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chauncey
5th of December 2007 (Wed), 19:29
Image seems to have a 3-D look about it, but I did nothing different to it. Why, what, as hindsight, did I do?

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Robert_Lay
5th of December 2007 (Wed), 22:11
I don't know how much PP you did on this, if any. I'm not looking for artifacts that give away any adjustments that you may have made.

Looking solely at the composition, lighting and exposure, I see that a fairly small amount of the highlights are blown out and there is some piling up of shadow detail at the left margin of the histogram. Each of those issues probably detract slightly, but it looks OK.

The wonderful illusion of 3-dimensionality comes primarily from the chiaroscuro present in the tree. Whether you were seeing that at the time of shooting and whether you went around the tree to get the best tonal range, we don't know. It may have just popped out at you from the proof sheet. In any case you eventually recognized that it was very effective.

Ansel Adams spent most of his life creating such images, and if we believe what he left behind in his books, much of what he accomplished in taking the picture and processling the negative and then the print was due to his approach in placing the important tones on the negative through careful exposure and development of the negative.

As digital photographers we have to accomplish similar feats using different tools, such as Curves, Levels, RAW processing and HDR.

However, none of that will help much if the lighting doesn't cooperate. In the image at hand the tree has every possible shade of gray, more or less evenly divided across the histogram. If you become experienced at finding such things in your scenes, the results will look more real and 3-dimensional.

It's all about lighting.

cyber_m0nkey
5th of December 2007 (Wed), 22:39
Now that is what I call an educational answer.....

Glenn NK
6th of December 2007 (Thu), 02:18
(scrambles to find meaning of "chiaroscuro").

Robert is one of those engineering types (don't check my bio;)) that likes to provide answers that are useful. He did it again; and induced me to learn something.:)

http://en.wikipedia.org/wiki/Chiaroscuro

chauncey
6th of December 2007 (Thu), 03:59
Most words that I look up I try to tuck away in that hard drive between my ears and occasionally use. But because that HD is getting bogged down....I forgot it already.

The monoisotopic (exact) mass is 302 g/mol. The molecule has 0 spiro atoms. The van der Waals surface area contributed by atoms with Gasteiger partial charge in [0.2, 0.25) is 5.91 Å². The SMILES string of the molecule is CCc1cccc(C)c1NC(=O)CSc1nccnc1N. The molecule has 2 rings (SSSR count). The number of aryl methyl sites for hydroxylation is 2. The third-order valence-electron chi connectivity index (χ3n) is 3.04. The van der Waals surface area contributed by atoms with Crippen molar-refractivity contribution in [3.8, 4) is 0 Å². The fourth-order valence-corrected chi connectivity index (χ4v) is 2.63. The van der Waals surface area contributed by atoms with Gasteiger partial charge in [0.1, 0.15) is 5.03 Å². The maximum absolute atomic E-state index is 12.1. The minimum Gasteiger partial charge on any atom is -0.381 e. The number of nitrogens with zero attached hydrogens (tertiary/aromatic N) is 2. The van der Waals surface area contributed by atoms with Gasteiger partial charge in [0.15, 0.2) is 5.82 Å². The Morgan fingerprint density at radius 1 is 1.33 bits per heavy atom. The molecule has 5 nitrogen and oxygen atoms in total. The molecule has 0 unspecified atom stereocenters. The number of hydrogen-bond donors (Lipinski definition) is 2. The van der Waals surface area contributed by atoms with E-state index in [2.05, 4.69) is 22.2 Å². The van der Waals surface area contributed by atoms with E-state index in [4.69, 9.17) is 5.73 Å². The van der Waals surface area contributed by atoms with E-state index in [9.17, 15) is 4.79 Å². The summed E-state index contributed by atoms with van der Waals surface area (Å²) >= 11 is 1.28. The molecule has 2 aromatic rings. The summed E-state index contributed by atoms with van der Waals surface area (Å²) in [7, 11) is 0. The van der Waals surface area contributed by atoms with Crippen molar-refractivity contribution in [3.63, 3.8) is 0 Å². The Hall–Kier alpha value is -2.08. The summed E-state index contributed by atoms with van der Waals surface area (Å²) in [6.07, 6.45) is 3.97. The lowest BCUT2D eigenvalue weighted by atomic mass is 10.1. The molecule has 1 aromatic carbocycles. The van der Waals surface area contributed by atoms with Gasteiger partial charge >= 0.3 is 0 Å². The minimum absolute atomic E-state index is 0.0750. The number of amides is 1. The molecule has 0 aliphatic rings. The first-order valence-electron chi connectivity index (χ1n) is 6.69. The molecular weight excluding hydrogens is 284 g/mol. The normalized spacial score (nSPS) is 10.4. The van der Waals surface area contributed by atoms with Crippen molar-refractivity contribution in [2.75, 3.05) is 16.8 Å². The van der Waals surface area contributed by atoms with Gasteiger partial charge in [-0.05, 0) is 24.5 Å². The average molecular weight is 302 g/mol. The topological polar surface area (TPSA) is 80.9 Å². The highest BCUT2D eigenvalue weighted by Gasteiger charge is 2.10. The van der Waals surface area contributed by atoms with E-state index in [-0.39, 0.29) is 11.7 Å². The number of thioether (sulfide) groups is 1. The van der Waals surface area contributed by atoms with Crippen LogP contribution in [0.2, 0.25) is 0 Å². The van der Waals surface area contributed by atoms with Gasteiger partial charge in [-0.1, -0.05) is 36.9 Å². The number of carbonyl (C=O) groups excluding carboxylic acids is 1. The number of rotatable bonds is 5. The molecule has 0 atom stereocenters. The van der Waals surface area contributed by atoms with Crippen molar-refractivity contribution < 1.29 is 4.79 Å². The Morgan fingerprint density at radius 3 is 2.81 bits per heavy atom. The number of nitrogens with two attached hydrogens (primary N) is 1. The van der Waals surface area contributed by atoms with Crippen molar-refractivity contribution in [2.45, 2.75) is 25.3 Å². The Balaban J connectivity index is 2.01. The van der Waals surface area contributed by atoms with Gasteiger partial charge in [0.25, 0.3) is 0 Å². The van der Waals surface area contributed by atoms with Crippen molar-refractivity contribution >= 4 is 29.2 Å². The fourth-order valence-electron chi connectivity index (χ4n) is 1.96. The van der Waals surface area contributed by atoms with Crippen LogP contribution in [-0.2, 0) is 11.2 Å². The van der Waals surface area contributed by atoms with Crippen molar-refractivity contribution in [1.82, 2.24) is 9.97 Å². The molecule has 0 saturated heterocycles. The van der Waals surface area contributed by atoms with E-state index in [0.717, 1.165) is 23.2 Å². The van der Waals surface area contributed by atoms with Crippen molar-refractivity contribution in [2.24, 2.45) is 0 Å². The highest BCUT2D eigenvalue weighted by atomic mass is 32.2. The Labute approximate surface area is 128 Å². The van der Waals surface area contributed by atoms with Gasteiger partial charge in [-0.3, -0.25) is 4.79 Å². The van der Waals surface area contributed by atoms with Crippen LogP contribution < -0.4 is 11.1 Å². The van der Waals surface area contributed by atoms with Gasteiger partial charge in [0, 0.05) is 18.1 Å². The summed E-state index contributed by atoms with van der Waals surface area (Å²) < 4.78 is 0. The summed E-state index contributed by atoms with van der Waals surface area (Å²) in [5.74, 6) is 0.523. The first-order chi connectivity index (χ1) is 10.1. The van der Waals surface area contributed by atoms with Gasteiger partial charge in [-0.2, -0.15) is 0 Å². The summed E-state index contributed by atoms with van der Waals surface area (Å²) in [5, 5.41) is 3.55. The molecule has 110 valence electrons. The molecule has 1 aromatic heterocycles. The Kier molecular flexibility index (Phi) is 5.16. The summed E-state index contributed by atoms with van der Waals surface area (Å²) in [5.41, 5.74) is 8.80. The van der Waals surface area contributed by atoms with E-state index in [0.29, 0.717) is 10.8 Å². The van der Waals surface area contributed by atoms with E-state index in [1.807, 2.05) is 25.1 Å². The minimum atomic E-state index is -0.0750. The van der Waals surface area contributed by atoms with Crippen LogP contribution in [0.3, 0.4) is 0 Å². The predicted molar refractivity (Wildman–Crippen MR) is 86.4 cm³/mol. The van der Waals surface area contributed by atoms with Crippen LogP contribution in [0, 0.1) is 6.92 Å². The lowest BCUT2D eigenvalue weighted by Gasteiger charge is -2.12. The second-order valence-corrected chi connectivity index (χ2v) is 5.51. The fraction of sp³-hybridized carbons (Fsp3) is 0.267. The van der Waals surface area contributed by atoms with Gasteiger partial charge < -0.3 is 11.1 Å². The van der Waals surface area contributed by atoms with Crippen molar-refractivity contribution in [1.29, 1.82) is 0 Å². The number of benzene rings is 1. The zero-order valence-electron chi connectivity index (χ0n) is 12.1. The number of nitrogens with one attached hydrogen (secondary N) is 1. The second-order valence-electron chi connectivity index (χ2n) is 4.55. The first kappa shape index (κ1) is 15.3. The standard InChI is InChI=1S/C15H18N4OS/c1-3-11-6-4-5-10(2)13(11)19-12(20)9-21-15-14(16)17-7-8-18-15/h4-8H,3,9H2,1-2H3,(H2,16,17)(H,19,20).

Since my work flow was not insightful. I think he was saying that I was lucky in that, through no fault of me, everything worked in that instance.

This was a "whim" shot that I saw along the road at about 3 o'clock in the afternoon, no walking around, just opened the door and got out, chimped for exposure and fired four shots.

The blind squirrel finding that occasional acorn comes to mind.

Thank you Robert for the treatise and
thanks Glenn and Cyber_mOnkey for explanation!!

f8ed4photography
7th of December 2007 (Fri), 03:19
Now I like that Mr. Robert up there! THAT was an answer! Hope to get some photos up for some constructive criticism soon (day or 2 when I can resize them) and I really hope you will check them out! Interesting photo btw. :)

Bionic Frog
7th of December 2007 (Fri), 19:43
(scrambles to find meaning of "chiaroscuro").

Robert is one of those engineering types (don't check my bio;)) that likes to provide answers that are useful.

Definitely agree with that (I had to check chiaroscuro in a dictionary) - Robert's comments are always more than just 'Nice shot' and (annoyingly :)) spot on. In a nutshell (I think), you were in the right place at the right time.
If you ever happen to be passing that spot again at 3 in the afternoon I'd definitely suggest going for a few more 'whim' shots. Some detail shots of the trunk might work well...

Regards,

chauncey
7th of December 2007 (Fri), 19:55
Hindsite being 20/20, I should have gotten the whole tree.

shoulda, woulda, coulda!!

Bionic Frog
7th of December 2007 (Fri), 20:38
Hindsite being 20/20, I should have gotten the whole tree.

shoulda, woulda, coulda!!

Don't give yourself a hard time over it - a shot like that is a first; you can go back and take some more. That's the great thing about photography (especially digital) - if you're not happy with our first attempt you can try again (with a subject like this anyway).
Make yourself a shoot map - places you'd like to go or go back to: mine's getting quite busy, but I always seem too busy to get out there as much as I'd like.

Regards,